One of the consultants’ recommendations drew strong objections from IDC members. JBC called for creating a new advisory group of employees who work directly with management on diversity and inclusion. Best practices for effective employee advisory groups on DEI call for a reporting structure that’s aligned with management, according to the consulting firm. The IDC pushed back, criticizing the process for selecting council members as lacking transparency, but Shapiro and Harvey pressed ahead. By November 2020, 12 staffers had been appointed to the new Inclusion, Diversity and Equity Advisory Council. Two of the staffers who joined the IDEA Council had been founding members of the IDC.

WNET Group employees who spoke with Current agreed that internal frictions over DEI initiatives have dissipated since the new council began working with Harvey in early 2021. But they attribute the relative calm in employee relations to the dissolution of the IDC, which operated independently of senior management. Those who supported the IDC’s agenda for change in 2020 said issues such as pay transparency, which the IDC petitioned management to fix, haven’t been properly addressed.

Four current employees who were active with the IDC in 2020 requested anonymity to discuss DEI initiatives at WNET because they were not authorized to speak to Current. All feared retribution for speaking out.

The employees said they now mostly share their gripes in private, either because they’re tired of fighting with management, burnt out by the pandemic or wary of facing reprisals for openly criticizing their employer. Being associated with the more vocal, change-oriented factions of the IDC became too risky, according to one of the employees who requested anonymity.

Senior management was “effective in quieting everybody down,” the employee said. “We are in the middle of a pandemic, and we spent over a year trying to fight for diversity at WNET, and we got shut down. So yes, people aren’t fighting anymore, but it’s because they’re scared and they’re tired.”

Members of the IDEA Council were also reluctant to talk about their experiences. Two members declined interview requests because they weren’t authorized to speak about WNET. Communications staff approved an interview for one of the IDEA Council members, but the employee asked to speak without attribution. The IDEA Council member, a producer, “is not interested in being in the spotlight,” said spokesperson Lindsey Horvitz.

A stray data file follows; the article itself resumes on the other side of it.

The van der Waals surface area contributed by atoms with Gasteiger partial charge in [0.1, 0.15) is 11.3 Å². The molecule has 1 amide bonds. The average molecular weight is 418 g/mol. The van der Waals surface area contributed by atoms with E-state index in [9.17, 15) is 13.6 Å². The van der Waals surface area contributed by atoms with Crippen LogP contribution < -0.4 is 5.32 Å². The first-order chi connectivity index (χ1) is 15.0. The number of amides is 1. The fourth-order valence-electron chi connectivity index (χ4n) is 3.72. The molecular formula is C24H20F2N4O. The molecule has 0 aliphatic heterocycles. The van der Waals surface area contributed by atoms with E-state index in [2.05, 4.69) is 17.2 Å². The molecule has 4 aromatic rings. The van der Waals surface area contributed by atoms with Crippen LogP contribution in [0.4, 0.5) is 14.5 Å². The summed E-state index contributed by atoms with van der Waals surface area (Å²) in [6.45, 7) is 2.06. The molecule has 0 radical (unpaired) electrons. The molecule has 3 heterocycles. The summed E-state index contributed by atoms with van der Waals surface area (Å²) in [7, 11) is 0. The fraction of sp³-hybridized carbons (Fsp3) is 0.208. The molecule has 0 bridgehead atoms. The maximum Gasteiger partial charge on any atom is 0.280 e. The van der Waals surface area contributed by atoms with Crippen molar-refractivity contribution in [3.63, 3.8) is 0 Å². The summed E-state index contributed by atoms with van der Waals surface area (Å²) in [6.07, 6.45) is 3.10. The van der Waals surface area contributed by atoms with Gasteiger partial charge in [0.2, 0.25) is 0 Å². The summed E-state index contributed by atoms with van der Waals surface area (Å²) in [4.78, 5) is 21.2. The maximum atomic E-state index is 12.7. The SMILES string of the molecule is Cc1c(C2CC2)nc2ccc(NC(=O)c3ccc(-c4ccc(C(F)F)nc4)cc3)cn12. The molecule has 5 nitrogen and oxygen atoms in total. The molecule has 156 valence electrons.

‘Everyone has their blind spots’ 

The IDEA Council has the power to weigh in on content decisions and event planning, according to Harvey and the IDEA Council member who spoke to Current. Its members can also propose DEI initiatives to Harvey, who ultimately leads all DEI-related activities. Harvey also works with Beryl Harold, who was hired last year as senior director for DEI and has prior HR and DEI experience.

After the council convened last year, staff from WNET’s children’s media and education team invited the group to review and provide feedback on Mission US, an educational gaming website that teaches American history, according to Horvitz.

Funded by CPB, the National Endowment for the Humanities and the Department of Education, the site launched in 2010 as a learning resource presenting lessons on sensitive topics in American history, including slavery and genocide, for students in middle school and above. Public school districts in Minneapolis and Phoenix banned use of the game in their curriculums in 2015 and 2017 after parents and Black educators objected to interactive narratives depicting the lives of a teenage slave and a Native American boy.